If you’re a regular exerciser, have an active profession, or enjoy playing some type of sport, you have probably done a little too much and been sidelined with an injury at least once. Of course we try to prevent injury when we can, but it can happen to anyone. More than likely, you will seek medical attention for a moderate or severe injury, but some folks try to work around relatively minor injuries and or even “train through the pain” when working out while injured. This begs the question, “If I’m injured… can I still work out?”
As occupational and physical therapists, we get asked this all the time. Contrary to popular belief, we don’t want to stop our patients from exercising and doing what they love. More often than not, our answer is an enthusiastic “YES!” Exercise, in fact, helps with the healing process. While you’ll need to protect the injured area, the rest of your body should keep moving. However, some modifications to your routine may be in order.
How does exercise promote healing to an injury?
As we all know, exercise is good as a preventative tool to keep our bodies functioning properly and maintain an ideal body weight. In addition, exercise is essential in promoting longevity and quality of life by decreasing our risks of complications with comorbidities. Some of the metabolic disorders caused by poor diet and lack of exercise are cardiovascular disease, cancer, and depression. Our occupational and physical therapists demonstrate to our patients in treatment that exercise decreases healing time for musculoskeletal injuries.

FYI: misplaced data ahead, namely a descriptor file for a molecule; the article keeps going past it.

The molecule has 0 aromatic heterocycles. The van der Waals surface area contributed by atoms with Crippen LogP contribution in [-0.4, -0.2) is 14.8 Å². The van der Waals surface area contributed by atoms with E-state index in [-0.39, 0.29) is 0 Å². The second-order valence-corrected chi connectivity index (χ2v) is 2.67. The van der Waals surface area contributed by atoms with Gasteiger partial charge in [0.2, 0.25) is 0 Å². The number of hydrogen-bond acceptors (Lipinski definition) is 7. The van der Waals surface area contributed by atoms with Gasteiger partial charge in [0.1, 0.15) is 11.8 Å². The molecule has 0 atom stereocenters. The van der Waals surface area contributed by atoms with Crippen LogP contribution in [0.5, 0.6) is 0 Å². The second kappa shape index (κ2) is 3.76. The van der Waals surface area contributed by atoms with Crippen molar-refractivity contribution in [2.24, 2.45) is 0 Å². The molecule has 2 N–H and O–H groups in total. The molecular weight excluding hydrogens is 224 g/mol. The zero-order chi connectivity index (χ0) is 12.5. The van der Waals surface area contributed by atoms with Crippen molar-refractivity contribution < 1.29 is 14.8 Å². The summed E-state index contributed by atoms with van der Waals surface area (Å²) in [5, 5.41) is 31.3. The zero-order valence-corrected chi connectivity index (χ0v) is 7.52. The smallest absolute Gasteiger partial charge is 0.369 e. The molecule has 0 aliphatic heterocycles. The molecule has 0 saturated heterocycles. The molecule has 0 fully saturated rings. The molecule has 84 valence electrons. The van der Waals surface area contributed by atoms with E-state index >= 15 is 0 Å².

Not only does the effect of exercise on our cardiovascular system reduce our chances of heart disease – blood carries oxygen to the tissues in our extremities when we are physically active. Increased blood flow results in improved oxygen exchange within our muscles, promoting enhanced healing to injuries involving muscle, bone, tendon, and ligaments. Increased blood flow also results in the formation of new cells and a decrease in inflammation. By keeping the inflammatory response in the body down, this allows for the injury to heal at a faster pace and may reduce the pain being experienced from the injury itself.
We especially recommend exercise to promote healthy bones. Significant research has shown that exercise is known to stimulate bone growth across the lifespan. As we age, our bone density diminishes, resulting in osteoporosis and increased risk of fractures, even more so when paired with a poor diet. A light resistance workout program, using bands or weights, performed just twice a week can reduce the signs of osteoporosis and decrease the incidence of falls and fractures. By establishing a safe exercise routine with your occupational and physical therapists in accordance with your doctor’s plan, this can aid in further injury prevention as well.
Not all positive effects of exercise are physical